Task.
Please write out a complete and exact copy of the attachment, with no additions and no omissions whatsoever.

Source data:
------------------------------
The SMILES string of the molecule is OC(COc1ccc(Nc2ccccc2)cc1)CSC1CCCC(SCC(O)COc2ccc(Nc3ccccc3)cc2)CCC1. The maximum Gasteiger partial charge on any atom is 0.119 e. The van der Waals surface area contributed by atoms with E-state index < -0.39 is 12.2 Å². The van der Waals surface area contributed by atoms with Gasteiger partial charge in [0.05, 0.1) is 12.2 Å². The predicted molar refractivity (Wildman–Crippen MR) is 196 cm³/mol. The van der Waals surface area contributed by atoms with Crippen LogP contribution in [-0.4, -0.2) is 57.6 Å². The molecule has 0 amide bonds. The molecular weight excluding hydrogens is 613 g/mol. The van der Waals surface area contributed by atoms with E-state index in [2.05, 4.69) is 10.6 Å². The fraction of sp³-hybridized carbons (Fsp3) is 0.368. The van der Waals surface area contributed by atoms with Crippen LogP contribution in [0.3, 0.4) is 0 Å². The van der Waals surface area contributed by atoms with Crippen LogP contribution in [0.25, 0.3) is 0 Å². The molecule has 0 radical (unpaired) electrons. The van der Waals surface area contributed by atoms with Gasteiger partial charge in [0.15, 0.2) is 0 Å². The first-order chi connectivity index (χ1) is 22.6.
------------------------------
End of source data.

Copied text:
The SMILES string of the molecule is OC(COc1ccc(Nc2ccccc2)cc1)CSC1CCCC(SCC(O)COc2ccc(Nc3ccccc3)cc2)CCC1. The maximum Gasteiger partial charge on any atom is 0.119 e. The van der Waals surface area contributed by atoms with E-state index < -0.39 is 12.2 Å². The van der Waals surface area contributed by atoms with Gasteiger partial charge in [0.05, 0.1) is 12.2 Å². The predicted molar refractivity (Wildman–Crippen MR) is 196 cm³/mol. The van der Waals surface area contributed by atoms with Crippen LogP contribution in [-0.4, -0.2) is 57.6 Å². The molecule has 0 amide bonds. The molecular weight excluding hydrogens is 613 g/mol. The van der Waals surface area contributed by atoms with E-state index in [2.05, 4.69) is 10.6 Å². The fraction of sp³-hybridized carbons (Fsp3) is 0.368. The van der Waals surface area contributed by atoms with Crippen LogP contribution in [0.3, 0.4) is 0 Å². The van der Waals surface area contributed by atoms with Crippen LogP contribution in [0.25, 0.3) is 0 Å². The molecule has 0 radical (unpaired) electrons. The van der Waals surface area contributed by atoms with Gasteiger partial charge in [0.15, 0.2) is 0 Å². The first-order chi connectivity index (χ1) is 22.6.